The Election synced with the political atmosphere in Hong Kong when it debuted in November last year at the height of Occupy Central, as thousands of young pro-democracy protesters camped out in Admiralty, Causeway Bay and Mongkok.
Wong’s controversial role in the show, in which he plays dirty tricks against his political enemies, earned him a great deal of attention. The actor also openly supported the protests that were dubbed the “Umbrella Movement”. A photo of him wearing a helmet standing among demonstrators went viral. He then became a household name among the young generation, earning him the nickname “boy god”.
“It was a historical moment … the biggest and longest protest [in Hong Kong] based on a local cause. It left a mark in people’s minds,” Wong says.
“I always strolled down Admiralty [during the protests]. I had never seen Hong Kong so beautiful,” he recalls. “The Umbrella Movement brought out the kindness and ugliness of people. [Protesters] slept in the streets, and had to endure violence conducted by people or forces we are supposed to trust. But there was kindness and trust [among protesters], some kind of a dying virtue of Chinese people.”
Politics has always been taboo in Hong Kong showbiz. Singers Anthony Wong Yiu-ming and Denise Ho Wan-see were high-profile members of the 79-day protest, but their action cost them their recording contracts, forcing them to go independent. The singers were also among a list of celebrities who were allegedly banned from mainland China for their support for Occupy.
That has not stopped Wong from being vocal about politics, despite him being “advised” not to talk too much.
“Why can’t we have our own thinking and voices on events in society?” asks the actor, citing George Clooney as one of many foreign celebrities who use their fame to draw attention to social and political issues.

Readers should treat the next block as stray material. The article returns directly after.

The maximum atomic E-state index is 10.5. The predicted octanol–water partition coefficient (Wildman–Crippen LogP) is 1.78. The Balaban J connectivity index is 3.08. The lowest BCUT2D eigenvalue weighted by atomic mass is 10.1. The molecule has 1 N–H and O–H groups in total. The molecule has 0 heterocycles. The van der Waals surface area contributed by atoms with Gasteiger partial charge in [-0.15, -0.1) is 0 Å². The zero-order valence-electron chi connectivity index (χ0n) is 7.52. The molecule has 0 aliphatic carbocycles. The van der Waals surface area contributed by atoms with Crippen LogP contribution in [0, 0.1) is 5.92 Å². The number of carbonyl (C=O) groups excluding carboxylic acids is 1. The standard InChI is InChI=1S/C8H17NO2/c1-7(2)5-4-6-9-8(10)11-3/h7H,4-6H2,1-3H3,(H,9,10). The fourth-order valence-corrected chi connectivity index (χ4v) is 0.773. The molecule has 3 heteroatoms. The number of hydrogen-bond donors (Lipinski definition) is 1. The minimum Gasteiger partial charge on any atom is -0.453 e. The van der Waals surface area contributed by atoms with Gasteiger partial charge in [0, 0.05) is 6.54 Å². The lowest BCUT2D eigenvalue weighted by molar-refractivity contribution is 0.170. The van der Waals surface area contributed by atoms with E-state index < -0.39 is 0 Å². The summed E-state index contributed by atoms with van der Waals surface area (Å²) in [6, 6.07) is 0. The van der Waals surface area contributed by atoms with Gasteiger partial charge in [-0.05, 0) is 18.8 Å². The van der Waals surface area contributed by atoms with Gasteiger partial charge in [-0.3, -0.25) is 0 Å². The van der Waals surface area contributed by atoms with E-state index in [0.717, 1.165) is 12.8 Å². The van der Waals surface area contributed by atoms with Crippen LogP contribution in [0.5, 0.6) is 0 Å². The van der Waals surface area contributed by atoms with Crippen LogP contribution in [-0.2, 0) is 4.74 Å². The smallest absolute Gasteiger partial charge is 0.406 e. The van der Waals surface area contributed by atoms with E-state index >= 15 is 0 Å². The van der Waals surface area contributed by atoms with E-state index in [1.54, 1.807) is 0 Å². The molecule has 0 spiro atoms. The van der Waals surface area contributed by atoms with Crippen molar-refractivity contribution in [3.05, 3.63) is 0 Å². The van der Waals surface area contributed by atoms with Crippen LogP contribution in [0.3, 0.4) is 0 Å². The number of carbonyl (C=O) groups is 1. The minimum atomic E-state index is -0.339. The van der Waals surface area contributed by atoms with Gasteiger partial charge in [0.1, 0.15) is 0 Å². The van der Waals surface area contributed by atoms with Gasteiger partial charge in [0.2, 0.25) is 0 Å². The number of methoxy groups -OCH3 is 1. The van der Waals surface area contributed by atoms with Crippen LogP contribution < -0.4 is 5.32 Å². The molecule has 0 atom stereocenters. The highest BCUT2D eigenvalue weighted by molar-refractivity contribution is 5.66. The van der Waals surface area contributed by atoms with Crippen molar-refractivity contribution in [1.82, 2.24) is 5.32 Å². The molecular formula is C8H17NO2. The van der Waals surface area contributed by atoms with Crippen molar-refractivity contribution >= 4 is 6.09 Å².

“In the case of politics, it is fundamental human social interaction. When the political tension escalates, you can’t avoid it [because] it affects your everyday life.”
The right to television is one example. The government pulled the plug on beleaguered Asia Television’s free-to-air licence on April Fool’s Day, while granting a licence allowing PCCW’s Hong Kong Television Entertainment to operate via a fixed network. Some say this might launch the city’s television industry into a new era. But Wong has a different view.
“In Hong Kong, people are always given just the choice between set A and B: it’s either ParknShop or Wellcome; Watsons or Mannings; and TVB or ATV. People are not allowed a third option,” says Wong. “Now it is just an elimination of the old B and putting a new B there, but is it in the position to challenge TVB?”
Wong says the culture industry should connect with young people, and reflect reality and their voices.
“There should be a vision – you want people to be bold, to speak their minds. You want the young generation to be greater than us. If we don’t show them [a good example] or bow down, we are giving in,” he says.
“If not, we are isolating ourselves. They are our future.”